By: Uma Smith
About a decade ago when the PlayStation One was prevalent, a game focused on bringing out the evil in players, calledDeception, was spawned. It was pretty unique in the sense that your objective is to essentially torture your enemies. Fast-forward to today and you the fourth installment, Deception IV: Blood Ties, has been released to satiate the taste buds of both PlayStation 3 and Vita owners that are hungry for more sadistic madness. For this review, I will have a look at the console version and see if I, too, have entered the dark side.
Considering how you’ll need to move your character as well as place traps for your enemies, the control scheme behind Deception IV is “deceptively” simple. While the left stick moves your character, the d-pad or shoulder buttons allow you to choose between traps. Then there are the face buttons, which allow you to activate them as well as enter into the trap placement screen.
Timing is very important, especially when you have to set off the traps at the right moment. Otherwise, you’ll end up having to wait a few seconds before being able to use that same one again. While it can be overwhelming at first, the game’s control scheme is easy to get used to with practice and perseverance.
Even though Deception IV appears to be pretty bland and dull at first, the amount of detail for the characters and environments is decent. The effects are also quite neat when the blood splashes over as you see your enemies get caught in the various kinds of traps.
Hearing them scream as they get impaled adds spice to the experience. The voice acting is all executed in Japanese, accompanied by English subtitles. That being said, the audio impression is essentially top-notch as you won’t hear any corny voices or expression as you’d normally get from English dubbing.
Playing as Laegrinna, who is essentially the daughter of the devil, you’ll need to set traps within the various rooms as your enemies invade your territory. Of course, you’ll need to move around yourself and avoid any attacks that your enemies throw at you, be it short or long range. Take note that you cannot actually fight back, so you’ll really need to depend on the traps that you leave behind. Once you manage to deplete your enemies’ life energy, your objective has been completed and you move on.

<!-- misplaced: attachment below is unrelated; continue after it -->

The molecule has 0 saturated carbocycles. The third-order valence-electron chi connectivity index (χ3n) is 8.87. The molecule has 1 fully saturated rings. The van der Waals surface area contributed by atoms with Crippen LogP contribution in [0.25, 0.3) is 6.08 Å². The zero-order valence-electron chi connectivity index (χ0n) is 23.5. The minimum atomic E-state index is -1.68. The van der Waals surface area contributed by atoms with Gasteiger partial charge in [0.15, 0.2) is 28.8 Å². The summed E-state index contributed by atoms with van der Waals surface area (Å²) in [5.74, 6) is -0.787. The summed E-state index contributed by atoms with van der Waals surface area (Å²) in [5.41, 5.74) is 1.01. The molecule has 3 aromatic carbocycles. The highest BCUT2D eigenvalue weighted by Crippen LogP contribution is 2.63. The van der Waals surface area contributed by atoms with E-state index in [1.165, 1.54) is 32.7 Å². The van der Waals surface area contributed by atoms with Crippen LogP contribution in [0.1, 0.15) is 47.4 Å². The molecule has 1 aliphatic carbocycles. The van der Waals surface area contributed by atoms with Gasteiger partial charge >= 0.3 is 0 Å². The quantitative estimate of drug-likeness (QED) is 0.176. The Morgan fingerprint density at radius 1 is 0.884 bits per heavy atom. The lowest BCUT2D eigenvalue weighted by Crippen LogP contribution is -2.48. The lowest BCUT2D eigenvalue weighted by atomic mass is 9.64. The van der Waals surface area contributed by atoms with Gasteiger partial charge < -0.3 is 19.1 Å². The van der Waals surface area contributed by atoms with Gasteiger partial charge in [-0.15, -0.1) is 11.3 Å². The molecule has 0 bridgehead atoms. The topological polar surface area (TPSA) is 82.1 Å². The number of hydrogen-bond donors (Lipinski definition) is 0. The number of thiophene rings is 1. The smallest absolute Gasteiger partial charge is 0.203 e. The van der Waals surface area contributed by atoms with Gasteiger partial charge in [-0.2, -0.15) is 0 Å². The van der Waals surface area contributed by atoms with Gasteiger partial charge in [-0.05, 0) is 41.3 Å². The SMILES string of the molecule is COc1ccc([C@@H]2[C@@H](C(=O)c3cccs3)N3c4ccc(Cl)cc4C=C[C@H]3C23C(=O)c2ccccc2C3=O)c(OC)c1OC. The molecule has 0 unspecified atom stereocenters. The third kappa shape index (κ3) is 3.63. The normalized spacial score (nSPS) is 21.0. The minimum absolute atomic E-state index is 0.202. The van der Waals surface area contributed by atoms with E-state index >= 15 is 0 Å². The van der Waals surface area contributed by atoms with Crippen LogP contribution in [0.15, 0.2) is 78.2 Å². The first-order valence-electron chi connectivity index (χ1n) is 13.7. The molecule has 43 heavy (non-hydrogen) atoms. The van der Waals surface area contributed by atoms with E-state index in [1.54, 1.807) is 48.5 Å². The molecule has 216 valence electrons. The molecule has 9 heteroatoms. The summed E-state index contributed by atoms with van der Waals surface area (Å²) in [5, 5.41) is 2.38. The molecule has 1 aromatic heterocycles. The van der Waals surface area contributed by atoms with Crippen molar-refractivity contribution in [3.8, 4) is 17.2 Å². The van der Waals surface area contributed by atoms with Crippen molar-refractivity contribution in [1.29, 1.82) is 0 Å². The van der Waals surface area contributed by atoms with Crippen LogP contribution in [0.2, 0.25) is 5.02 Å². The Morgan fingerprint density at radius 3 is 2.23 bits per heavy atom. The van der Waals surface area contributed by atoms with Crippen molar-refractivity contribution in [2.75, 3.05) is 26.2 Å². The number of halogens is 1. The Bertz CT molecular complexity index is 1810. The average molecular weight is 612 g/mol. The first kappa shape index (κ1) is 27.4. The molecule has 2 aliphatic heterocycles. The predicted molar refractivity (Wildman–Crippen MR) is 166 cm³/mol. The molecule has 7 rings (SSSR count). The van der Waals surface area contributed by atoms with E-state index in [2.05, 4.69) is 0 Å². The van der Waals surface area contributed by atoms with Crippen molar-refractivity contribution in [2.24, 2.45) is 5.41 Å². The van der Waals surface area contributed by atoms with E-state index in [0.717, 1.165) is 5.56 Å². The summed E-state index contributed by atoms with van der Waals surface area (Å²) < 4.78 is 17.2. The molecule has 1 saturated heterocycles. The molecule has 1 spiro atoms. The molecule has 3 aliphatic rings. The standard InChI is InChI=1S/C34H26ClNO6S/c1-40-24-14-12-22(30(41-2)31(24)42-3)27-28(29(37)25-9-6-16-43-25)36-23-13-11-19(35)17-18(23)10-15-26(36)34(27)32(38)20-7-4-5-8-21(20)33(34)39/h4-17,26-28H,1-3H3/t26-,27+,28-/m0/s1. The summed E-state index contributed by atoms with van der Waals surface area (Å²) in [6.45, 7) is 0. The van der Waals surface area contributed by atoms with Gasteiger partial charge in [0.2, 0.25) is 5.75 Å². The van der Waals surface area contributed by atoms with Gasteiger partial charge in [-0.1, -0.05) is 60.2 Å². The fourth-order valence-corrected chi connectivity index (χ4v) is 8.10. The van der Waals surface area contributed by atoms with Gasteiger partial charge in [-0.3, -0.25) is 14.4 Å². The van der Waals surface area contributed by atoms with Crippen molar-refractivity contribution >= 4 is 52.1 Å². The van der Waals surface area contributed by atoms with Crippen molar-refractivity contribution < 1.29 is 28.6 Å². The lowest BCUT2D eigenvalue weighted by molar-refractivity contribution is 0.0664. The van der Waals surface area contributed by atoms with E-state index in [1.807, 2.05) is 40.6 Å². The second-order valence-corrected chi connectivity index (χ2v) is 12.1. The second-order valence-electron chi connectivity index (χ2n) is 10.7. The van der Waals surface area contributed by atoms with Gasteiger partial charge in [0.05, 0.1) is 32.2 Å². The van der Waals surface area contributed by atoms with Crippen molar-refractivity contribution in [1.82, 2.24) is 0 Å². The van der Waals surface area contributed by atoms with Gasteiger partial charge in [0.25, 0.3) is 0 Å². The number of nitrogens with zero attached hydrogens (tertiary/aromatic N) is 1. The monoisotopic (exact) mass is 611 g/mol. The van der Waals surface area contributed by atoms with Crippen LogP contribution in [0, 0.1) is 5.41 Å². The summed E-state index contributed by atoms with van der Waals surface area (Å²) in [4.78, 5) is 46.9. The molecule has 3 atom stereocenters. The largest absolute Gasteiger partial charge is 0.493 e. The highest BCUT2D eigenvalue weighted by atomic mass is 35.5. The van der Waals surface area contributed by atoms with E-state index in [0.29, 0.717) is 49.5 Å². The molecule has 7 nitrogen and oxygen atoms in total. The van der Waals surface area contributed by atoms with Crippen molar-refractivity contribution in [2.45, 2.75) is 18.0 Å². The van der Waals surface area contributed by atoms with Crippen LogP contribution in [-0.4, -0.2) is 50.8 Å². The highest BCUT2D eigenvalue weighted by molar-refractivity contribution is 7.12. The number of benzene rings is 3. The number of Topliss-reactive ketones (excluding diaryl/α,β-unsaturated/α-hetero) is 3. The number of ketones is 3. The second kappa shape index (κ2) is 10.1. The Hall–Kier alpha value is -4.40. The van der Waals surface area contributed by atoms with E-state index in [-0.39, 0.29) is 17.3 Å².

When you are planning where to place your traps, the action will pause, thus giving you time to find out more of what’s available and their effects. Additionally, the screen is presented in a series of grids, in which case you’ll see where you are able to place these implements of torture and destruction. Whatever you choose, rest assured that each has their own gruesome and somewhat hilarious effects. For instance, you can have spikes that pierce through your enemies within a certain distance, as well as contraptions that can throw your enemies in the air. The latter is useful when you want to have them throw your enemy into a certain spot to activate another trap, thereby pulling off combos.
In time, the gameplay does get a bit repetitive. But where Deception IV really excels is the amount of humor it offers. It can be sickening and sadistic to see the degree of violence taking place while players laugh at the characters’ suffering. There’s also statistics for each trap indicating the rating of damage as well as humiliation it can produce. The real fun lies with how you can have your enemy launch back and forth between traps in a continuous fashion. While it’s disturbing how funny and amusing the experience can turn out, you do get a sense of satisfaction nonetheless.
There are number of additional traps and costumes waiting to be unlocked as you progress further in the game. Hence, plenty of content is available in Deception IV. Not only does the normal campaign take about 10 hours to complete, you also get a number of modes to keep you occupied. You have the free battle mode where you’re supposed to practice and try out the various environmental traps to your heart’s content.
If you’re looking for some additional challenges, however, there are the specific missions to complete, including killing your enemy within a time limit. As well, there’s the Creation mode, where you can design your own level, set your objectives and assign your enemies. Once you tested them out, you can share them online. Conversely, you can try out the creations that others have posted themselves.
For the sick at heart, Deception IV: Blood Ties is here to satisfy. It’s one of those unique PlayStation 3 titles that shouldn’t be ignored by most players, assuming that you’re old enough to witness all that deliciously sadistic violence.